INGO: Working Together

International Non-governmental Organizations (INGOs) have shown that they can reach to the needy people at times of disaster

June 13, 2015, 5:45 p.m. Published in Magazine Issue: Vol: 09 No. -1 June. 12- 2015 (Jestha 29, 2072)

Although the International Non-Governmental Organizations and non-governmental organizations played a very crucial role in delivering the relief materials during the earthquakes, this will not be the same during the period of reconstruction and rehabilitation.

Recently Published Directives for INGOs and NGOs by International Economic Cooperation Coordination Division, Ministry of Finance, imposes so many conditionality and bureaucratic hurdles that nobody may be willing to work.

Published just two weeks before the International Donors' meet planned for Nepal's post earthquake reconstruction, many development partners are likely to question the modalities.

“The new directives are directed to make INGOs and NGOs more transparent and recognize the role of these organizations,” said Madhu Marasini, joint secretary and head of the division. “The ministry wants to see where the funds come from and how they are managed.”

With a strong global lobby around the world, it is not easy to control and contain the international civic society movement. This will definitely to put the pressure on the government when it is desperately seeking the foreign aid.

One of the concerns of the major donor countries is about the lack of accountable institutions at the local level. In the absence of elected local bodies, many donors prefer to work through INGOs and NGOs at the grass root level. The donors argue that the community based organizations are more accountable than the all party mechanism or anything else.

“There is a communication gap. The government needs to treat us as a party of international civil society movement,” said Deepak Raj Sapkota, Chair of AIN.

In the first phase, soon after the major earthquakes struck Nepal on April 25 and 26, most of the members of Association of International Non-governmental organization (AIN) moved to various remote parts of Nepal with relief materials.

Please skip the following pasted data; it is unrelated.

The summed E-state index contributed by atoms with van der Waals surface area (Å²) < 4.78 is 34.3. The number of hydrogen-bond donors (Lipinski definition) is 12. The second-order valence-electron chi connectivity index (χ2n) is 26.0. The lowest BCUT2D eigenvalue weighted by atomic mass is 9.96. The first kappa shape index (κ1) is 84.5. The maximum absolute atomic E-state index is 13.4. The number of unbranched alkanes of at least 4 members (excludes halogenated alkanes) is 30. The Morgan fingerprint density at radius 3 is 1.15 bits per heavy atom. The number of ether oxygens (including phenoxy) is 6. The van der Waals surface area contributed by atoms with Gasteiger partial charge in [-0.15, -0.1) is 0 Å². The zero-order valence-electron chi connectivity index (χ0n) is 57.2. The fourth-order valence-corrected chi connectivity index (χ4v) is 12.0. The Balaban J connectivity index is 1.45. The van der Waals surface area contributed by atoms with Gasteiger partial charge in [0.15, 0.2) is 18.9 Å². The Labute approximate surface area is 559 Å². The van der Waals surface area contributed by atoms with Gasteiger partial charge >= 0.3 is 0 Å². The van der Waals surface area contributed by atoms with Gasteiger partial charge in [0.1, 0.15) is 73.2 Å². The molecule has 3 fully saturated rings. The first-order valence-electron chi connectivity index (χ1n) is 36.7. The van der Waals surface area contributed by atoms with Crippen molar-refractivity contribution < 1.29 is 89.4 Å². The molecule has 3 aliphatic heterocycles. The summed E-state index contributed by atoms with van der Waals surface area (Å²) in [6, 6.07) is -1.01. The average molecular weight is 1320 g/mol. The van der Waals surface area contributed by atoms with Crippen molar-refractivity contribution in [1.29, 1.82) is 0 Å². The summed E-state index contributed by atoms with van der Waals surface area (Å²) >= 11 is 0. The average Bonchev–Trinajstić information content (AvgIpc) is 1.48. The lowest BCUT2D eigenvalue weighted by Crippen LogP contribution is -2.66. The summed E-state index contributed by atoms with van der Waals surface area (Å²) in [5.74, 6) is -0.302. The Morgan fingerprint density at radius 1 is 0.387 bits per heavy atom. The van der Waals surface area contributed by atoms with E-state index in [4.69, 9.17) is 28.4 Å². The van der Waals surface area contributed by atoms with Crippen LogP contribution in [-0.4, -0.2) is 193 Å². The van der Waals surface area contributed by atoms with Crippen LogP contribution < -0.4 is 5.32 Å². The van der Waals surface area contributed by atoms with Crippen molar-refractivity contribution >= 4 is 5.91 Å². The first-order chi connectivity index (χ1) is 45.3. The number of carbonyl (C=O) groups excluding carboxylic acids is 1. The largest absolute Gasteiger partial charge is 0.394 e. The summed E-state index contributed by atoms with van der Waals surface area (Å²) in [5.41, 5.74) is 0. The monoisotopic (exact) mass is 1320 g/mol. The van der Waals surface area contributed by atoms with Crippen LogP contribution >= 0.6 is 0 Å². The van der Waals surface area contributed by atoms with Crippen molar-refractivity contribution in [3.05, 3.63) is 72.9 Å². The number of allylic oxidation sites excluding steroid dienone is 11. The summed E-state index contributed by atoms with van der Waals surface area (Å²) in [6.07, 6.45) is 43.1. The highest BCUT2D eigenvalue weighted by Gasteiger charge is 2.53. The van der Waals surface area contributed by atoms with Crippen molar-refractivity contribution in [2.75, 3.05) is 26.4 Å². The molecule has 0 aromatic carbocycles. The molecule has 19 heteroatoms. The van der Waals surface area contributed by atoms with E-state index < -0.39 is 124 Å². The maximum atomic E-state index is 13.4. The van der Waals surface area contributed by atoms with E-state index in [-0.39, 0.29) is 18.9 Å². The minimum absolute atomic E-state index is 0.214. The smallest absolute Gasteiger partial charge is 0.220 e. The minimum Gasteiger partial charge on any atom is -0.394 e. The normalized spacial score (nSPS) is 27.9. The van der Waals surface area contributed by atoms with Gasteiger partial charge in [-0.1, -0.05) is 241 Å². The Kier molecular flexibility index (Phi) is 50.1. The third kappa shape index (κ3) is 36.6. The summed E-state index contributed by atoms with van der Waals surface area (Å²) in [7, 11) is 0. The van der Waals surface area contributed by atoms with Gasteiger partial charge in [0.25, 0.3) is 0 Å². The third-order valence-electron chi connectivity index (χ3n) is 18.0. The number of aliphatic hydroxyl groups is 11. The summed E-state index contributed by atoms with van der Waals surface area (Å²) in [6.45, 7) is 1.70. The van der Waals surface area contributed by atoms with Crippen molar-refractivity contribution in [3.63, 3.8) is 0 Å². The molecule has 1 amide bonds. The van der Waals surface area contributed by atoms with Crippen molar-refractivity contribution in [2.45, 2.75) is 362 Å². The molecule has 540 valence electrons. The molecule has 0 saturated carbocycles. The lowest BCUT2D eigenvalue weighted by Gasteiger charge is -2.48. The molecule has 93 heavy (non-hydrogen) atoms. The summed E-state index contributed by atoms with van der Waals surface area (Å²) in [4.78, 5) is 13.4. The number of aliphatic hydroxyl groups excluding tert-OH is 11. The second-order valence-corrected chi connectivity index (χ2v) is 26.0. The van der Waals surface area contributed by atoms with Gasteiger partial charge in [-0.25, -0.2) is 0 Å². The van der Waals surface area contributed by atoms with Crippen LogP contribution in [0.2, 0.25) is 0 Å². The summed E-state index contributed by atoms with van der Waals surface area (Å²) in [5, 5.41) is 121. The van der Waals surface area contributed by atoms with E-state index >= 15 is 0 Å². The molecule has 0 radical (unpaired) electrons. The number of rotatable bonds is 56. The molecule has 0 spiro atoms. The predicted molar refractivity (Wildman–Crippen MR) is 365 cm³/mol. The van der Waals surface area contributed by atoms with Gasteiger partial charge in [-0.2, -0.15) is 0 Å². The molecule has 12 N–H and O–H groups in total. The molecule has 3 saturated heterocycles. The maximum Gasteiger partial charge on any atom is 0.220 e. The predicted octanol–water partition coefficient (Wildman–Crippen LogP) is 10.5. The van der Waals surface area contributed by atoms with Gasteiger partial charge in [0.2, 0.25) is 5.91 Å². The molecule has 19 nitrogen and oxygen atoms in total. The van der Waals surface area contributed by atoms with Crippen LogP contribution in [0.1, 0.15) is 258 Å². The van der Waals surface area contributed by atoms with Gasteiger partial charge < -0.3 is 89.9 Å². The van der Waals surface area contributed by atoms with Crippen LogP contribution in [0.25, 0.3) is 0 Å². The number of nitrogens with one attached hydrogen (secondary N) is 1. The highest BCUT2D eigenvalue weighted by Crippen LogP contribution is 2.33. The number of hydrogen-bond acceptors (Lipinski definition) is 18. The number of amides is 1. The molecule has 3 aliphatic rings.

Having expertise in dealing with humanitarian crisis, INGOs chose the villages of badly hurt districts with packages for the children, women, people with disabilities, elders and other poor communities.

“INGOs reached rural and remote parts of Nepal side by side with Nepal’s security forces. We have provided relief materials to the needy people as much as we can," said Deepak Sapkota, AIN chair and country Director of Karuna Foundtion.

Out of 106 members of AIN, 76 INGOs joined the distribution of relief materials. The organizations included ACF, Action Aid, ACTED, ADRA Development, ADRA,Aibi-Nepal, Aide-at-Action,Ama Foundation, Amda Minds, AWO International ev,BBC Media Action,BNMT, CARE,CBM, CECI, Oxfam, Practical Action, Karuna, Save the Children Fund, Child Fund Japan, Concern Worldwide,CPCS International,

Similarly, DCA South Asia Regional Office, EBT-N, ECPAT-Luxamberg, Fairmed Nepal, ELM, Fida International, GNHA, Goal, Good Neighbor International, Handicap International, Heifer International, Helen Killer International, Helvatas, ICCO Cooperation, IFES Nepal, IM Swedish Development Partner, INF and International Development Enterprises also joined the relief operation.

Others included Islamic Relief Worldwide, LDF, LWR, Medicines Du Monde France, Mennonite Central Committee, Mercy Cops Nepal, Mission East  Partnership with Medair, Mountain Child, Netherland Leprosy Relief, Next Generation Nepal, Northa Helping People in Himalayas, Plan International, Planete Enfants,READ Nepal, Relief International, Renewal World, Restless Development, Smridhi Pahad, Likewise, Shangri-La Home VZW, Shapla Neer, Stromme Foundation, Sunrise Children’s Association Inc, Tearfund, Terre Des Hommes Foundation,  The Australian Association of  Forget me not children home, The Leprosy Mission Nepal, The Mountain Institute,  The Umbrella Foundation, UMN,VSO, WaterAid, We World Onlus, Welthhunger Hife, Winrock International and World Vision also joined the relief operation. 

According to AIN, their contributions include cash, purifying drinking water, food, medicines,  tents, blankets, hygine kits, torch, shelter kits, metal roofs, bamboo poles, mattresses, tarpaulin sheets, basic medicines, blanket shops, education and recreation kit support.

Although their support is small, they reached the much required emergency relief materials for the people covering many parts of Nepal.

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